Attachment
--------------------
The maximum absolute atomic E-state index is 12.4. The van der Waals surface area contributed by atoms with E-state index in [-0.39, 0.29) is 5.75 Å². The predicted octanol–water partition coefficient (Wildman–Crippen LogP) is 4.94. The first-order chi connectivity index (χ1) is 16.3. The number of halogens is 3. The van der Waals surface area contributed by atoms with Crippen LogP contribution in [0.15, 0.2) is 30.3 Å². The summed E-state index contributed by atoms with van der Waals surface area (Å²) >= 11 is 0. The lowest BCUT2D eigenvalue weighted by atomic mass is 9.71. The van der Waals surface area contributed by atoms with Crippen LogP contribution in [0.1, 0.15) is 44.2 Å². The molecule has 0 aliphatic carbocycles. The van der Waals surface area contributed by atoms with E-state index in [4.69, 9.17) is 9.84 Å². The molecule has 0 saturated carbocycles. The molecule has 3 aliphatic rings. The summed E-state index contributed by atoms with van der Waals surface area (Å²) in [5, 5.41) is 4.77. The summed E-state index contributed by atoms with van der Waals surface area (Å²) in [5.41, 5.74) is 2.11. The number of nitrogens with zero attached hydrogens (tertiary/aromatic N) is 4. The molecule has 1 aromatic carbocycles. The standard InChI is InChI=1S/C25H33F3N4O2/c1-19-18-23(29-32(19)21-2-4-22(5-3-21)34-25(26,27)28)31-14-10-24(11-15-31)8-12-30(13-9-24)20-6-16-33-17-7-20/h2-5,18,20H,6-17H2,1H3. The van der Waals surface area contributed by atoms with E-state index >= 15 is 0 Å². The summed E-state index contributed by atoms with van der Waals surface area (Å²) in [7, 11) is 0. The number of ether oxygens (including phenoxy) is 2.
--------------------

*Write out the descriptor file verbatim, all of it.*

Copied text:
The maximum absolute atomic E-state index is 12.4. The van der Waals surface area contributed by atoms with E-state index in [-0.39, 0.29) is 5.75 Å². The predicted octanol–water partition coefficient (Wildman–Crippen LogP) is 4.94. The first-order chi connectivity index (χ1) is 16.3. The number of halogens is 3. The van der Waals surface area contributed by atoms with Crippen LogP contribution in [0.15, 0.2) is 30.3 Å². The summed E-state index contributed by atoms with van der Waals surface area (Å²) >= 11 is 0. The lowest BCUT2D eigenvalue weighted by atomic mass is 9.71. The van der Waals surface area contributed by atoms with Crippen LogP contribution in [0.1, 0.15) is 44.2 Å². The molecule has 0 aliphatic carbocycles. The van der Waals surface area contributed by atoms with E-state index in [4.69, 9.17) is 9.84 Å². The molecule has 0 saturated carbocycles. The molecule has 3 aliphatic rings. The summed E-state index contributed by atoms with van der Waals surface area (Å²) in [5, 5.41) is 4.77. The summed E-state index contributed by atoms with van der Waals surface area (Å²) in [5.41, 5.74) is 2.11. The number of nitrogens with zero attached hydrogens (tertiary/aromatic N) is 4. The molecule has 1 aromatic carbocycles. The standard InChI is InChI=1S/C25H33F3N4O2/c1-19-18-23(29-32(19)21-2-4-22(5-3-21)34-25(26,27)28)31-14-10-24(11-15-31)8-12-30(13-9-24)20-6-16-33-17-7-20/h2-5,18,20H,6-17H2,1H3. The van der Waals surface area contributed by atoms with E-state index >= 15 is 0 Å². The summed E-state index contributed by atoms with van der Waals surface area (Å²) in [7, 11) is 0. The number of ether oxygens (including phenoxy) is 2.